Chinese import tariffs can be as much as 270% for certain products, usually levied on the importer, according to a new guide released by credit insurance specialist Atradius.
This proves an expensive disincentive to buy so foreign suppliers should account for it in their pricing, whilst ensuring that their supply agreements protect against these costs being passed on to them by the importer, advises the guide, called Trade Successfully with China: Ten Important Principles.
Foreign suppliers should also be aware that, although there may have been agreement that their country’s law covers the contract of sale, certain aspects of Chinese law must still be complied with, including China’s competition laws such as those relating to misleading advertising and predatory pricing.
Here are some other important notes from the guide:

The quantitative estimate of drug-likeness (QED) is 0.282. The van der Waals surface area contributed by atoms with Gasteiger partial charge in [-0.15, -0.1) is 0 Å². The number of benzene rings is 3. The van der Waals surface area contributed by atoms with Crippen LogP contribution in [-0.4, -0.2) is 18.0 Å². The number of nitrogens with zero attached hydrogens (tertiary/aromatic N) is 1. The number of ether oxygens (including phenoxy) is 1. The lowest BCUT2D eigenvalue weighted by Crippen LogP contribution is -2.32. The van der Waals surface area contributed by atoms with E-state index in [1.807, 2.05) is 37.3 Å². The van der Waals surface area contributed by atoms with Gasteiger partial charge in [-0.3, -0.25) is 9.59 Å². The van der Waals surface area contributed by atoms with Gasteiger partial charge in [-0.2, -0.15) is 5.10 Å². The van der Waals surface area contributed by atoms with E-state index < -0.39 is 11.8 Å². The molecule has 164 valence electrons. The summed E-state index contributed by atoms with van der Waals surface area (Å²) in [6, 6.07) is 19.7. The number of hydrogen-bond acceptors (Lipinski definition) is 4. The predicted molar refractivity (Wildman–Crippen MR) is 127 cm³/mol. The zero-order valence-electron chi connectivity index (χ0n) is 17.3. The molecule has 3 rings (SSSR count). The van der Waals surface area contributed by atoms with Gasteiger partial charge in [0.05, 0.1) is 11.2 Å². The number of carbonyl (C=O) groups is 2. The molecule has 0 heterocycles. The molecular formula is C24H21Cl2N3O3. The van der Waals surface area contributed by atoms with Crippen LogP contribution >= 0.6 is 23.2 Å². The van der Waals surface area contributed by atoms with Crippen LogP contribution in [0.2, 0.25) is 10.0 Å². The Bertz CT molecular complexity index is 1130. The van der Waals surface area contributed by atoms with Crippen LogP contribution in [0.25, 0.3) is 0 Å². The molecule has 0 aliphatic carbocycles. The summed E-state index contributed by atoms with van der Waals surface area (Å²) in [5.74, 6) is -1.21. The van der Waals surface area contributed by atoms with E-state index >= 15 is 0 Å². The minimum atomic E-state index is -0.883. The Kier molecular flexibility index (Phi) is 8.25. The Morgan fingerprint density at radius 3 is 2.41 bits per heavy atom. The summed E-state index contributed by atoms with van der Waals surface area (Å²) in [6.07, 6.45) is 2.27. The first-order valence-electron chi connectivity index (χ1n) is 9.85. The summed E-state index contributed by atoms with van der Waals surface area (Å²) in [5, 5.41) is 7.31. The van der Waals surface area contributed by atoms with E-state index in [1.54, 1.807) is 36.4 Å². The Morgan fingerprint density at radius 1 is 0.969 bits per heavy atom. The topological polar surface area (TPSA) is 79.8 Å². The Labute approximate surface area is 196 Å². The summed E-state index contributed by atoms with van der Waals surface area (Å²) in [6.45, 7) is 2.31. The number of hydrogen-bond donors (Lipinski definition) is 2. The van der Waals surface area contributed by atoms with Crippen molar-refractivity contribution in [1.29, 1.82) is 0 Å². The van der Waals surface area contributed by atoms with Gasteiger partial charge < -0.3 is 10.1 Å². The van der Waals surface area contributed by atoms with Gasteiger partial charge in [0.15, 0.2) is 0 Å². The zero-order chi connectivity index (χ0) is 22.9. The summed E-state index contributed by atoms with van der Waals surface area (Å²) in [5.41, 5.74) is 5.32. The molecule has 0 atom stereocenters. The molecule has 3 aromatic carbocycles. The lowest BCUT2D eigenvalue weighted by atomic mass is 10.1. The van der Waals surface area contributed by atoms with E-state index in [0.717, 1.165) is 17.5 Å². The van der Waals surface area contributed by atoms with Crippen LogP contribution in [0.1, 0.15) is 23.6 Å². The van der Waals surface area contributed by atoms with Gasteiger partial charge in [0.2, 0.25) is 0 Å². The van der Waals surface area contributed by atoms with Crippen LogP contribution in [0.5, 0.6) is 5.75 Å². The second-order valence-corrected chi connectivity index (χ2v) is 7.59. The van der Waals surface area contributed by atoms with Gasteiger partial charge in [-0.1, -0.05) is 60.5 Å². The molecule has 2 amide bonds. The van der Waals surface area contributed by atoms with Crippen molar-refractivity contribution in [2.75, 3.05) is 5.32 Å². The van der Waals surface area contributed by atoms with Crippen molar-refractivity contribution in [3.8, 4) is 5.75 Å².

Beware of import restrictions
Not all goods can be freely imported into China. The Ministry of Commerce – the government department in charge of foreign trade in China – regularly revises its lists of restricted or banned goods. It is therefore advisable for foreign suppliers to first clarify whether their goods are subject to any licensing or quota requirements. Otherwise, there is a risk that the goods will not be allowed into the country.
Observe foreign exchange administration regulations
Importers must report payments to the Chinese State Administration of Foreign Exchange if the value of the goods and the amount paid differ by more than the equivalent of U.S.$10,000 for a single contract.
Although it is the importer’s responsibility to comply with foreign exchange laws, foreign suppliers should take into account the risks associated with the Chinese foreign exchange control regime, as it can hinder or prevent payment: for example, some importers are not entitled to make advance payments or to pay the purchase price by way of letter of credit.
Atradius’ chief market officer Andreas Tesch commented: “Growing affluence within China is stimulating private consumption and this creates real opportunities for foreign exporters, provided that they understand the nature of the market and take sensible measures to protect their assets”.
Source: Atradius Credit Insurance N.V.